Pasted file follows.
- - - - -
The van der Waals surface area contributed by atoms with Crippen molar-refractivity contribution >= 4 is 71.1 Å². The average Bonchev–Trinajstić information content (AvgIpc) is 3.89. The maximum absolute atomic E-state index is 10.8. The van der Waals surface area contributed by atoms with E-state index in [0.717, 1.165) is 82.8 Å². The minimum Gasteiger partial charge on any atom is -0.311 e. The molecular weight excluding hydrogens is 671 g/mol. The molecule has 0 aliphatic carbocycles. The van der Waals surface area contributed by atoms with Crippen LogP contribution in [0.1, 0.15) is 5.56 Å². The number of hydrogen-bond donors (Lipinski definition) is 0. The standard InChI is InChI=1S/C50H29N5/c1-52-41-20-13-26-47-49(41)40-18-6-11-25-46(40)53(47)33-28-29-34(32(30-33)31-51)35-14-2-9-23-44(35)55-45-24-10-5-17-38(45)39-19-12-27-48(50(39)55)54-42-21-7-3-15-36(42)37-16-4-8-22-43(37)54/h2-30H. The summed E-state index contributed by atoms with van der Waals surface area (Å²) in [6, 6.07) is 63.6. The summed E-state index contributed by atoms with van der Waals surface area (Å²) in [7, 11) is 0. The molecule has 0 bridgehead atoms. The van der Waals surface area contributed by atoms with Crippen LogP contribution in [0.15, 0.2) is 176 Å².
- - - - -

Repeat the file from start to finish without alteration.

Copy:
The van der Waals surface area contributed by atoms with Crippen molar-refractivity contribution >= 4 is 71.1 Å². The average Bonchev–Trinajstić information content (AvgIpc) is 3.89. The maximum absolute atomic E-state index is 10.8. The van der Waals surface area contributed by atoms with E-state index in [0.717, 1.165) is 82.8 Å². The minimum Gasteiger partial charge on any atom is -0.311 e. The molecular weight excluding hydrogens is 671 g/mol. The molecule has 0 aliphatic carbocycles. The van der Waals surface area contributed by atoms with Crippen LogP contribution in [0.1, 0.15) is 5.56 Å². The number of hydrogen-bond donors (Lipinski definition) is 0. The standard InChI is InChI=1S/C50H29N5/c1-52-41-20-13-26-47-49(41)40-18-6-11-25-46(40)53(47)33-28-29-34(32(30-33)31-51)35-14-2-9-23-44(35)55-45-24-10-5-17-38(45)39-19-12-27-48(50(39)55)54-42-21-7-3-15-36(42)37-16-4-8-22-43(37)54/h2-30H. The summed E-state index contributed by atoms with van der Waals surface area (Å²) in [6, 6.07) is 63.6. The summed E-state index contributed by atoms with van der Waals surface area (Å²) in [7, 11) is 0. The molecule has 0 bridgehead atoms. The van der Waals surface area contributed by atoms with Crippen LogP contribution in [0.15, 0.2) is 176 Å².